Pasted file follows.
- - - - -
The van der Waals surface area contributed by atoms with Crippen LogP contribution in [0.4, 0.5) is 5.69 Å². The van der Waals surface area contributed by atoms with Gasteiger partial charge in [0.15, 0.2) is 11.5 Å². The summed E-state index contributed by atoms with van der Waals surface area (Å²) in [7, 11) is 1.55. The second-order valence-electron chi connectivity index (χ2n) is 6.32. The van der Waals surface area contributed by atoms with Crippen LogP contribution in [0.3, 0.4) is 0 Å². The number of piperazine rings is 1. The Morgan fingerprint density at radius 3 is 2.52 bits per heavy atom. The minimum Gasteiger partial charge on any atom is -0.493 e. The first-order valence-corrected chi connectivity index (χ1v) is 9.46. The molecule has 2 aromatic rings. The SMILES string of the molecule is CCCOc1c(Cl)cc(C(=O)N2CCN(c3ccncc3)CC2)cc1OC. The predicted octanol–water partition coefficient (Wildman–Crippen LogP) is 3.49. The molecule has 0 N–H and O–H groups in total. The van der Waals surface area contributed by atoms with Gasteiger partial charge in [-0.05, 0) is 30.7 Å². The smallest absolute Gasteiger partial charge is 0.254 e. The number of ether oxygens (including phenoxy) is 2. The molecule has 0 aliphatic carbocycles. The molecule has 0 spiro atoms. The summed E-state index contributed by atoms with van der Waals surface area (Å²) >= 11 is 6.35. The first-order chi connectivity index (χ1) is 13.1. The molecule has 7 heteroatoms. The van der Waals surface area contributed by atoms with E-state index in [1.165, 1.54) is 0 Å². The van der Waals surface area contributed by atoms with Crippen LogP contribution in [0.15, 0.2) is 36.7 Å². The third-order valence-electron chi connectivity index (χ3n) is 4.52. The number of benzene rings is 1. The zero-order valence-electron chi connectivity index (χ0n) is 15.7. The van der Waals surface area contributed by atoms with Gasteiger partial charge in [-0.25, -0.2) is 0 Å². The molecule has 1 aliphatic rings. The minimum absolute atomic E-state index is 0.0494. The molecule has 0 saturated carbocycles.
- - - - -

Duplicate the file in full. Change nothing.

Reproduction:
The van der Waals surface area contributed by atoms with Crippen LogP contribution in [0.4, 0.5) is 5.69 Å². The van der Waals surface area contributed by atoms with Gasteiger partial charge in [0.15, 0.2) is 11.5 Å². The summed E-state index contributed by atoms with van der Waals surface area (Å²) in [7, 11) is 1.55. The second-order valence-electron chi connectivity index (χ2n) is 6.32. The van der Waals surface area contributed by atoms with Crippen LogP contribution in [0.3, 0.4) is 0 Å². The number of piperazine rings is 1. The Morgan fingerprint density at radius 3 is 2.52 bits per heavy atom. The minimum Gasteiger partial charge on any atom is -0.493 e. The first-order valence-corrected chi connectivity index (χ1v) is 9.46. The molecule has 2 aromatic rings. The SMILES string of the molecule is CCCOc1c(Cl)cc(C(=O)N2CCN(c3ccncc3)CC2)cc1OC. The predicted octanol–water partition coefficient (Wildman–Crippen LogP) is 3.49. The molecule has 0 N–H and O–H groups in total. The van der Waals surface area contributed by atoms with Gasteiger partial charge in [-0.05, 0) is 30.7 Å². The smallest absolute Gasteiger partial charge is 0.254 e. The number of ether oxygens (including phenoxy) is 2. The molecule has 0 aliphatic carbocycles. The molecule has 0 spiro atoms. The summed E-state index contributed by atoms with van der Waals surface area (Å²) >= 11 is 6.35. The first-order chi connectivity index (χ1) is 13.1. The molecule has 7 heteroatoms. The van der Waals surface area contributed by atoms with E-state index in [1.165, 1.54) is 0 Å². The van der Waals surface area contributed by atoms with Crippen LogP contribution in [0.15, 0.2) is 36.7 Å². The third-order valence-electron chi connectivity index (χ3n) is 4.52. The number of benzene rings is 1. The zero-order valence-electron chi connectivity index (χ0n) is 15.7. The van der Waals surface area contributed by atoms with Gasteiger partial charge in [-0.25, -0.2) is 0 Å². The molecule has 1 aliphatic rings. The minimum absolute atomic E-state index is 0.0494. The molecule has 0 saturated carbocycles.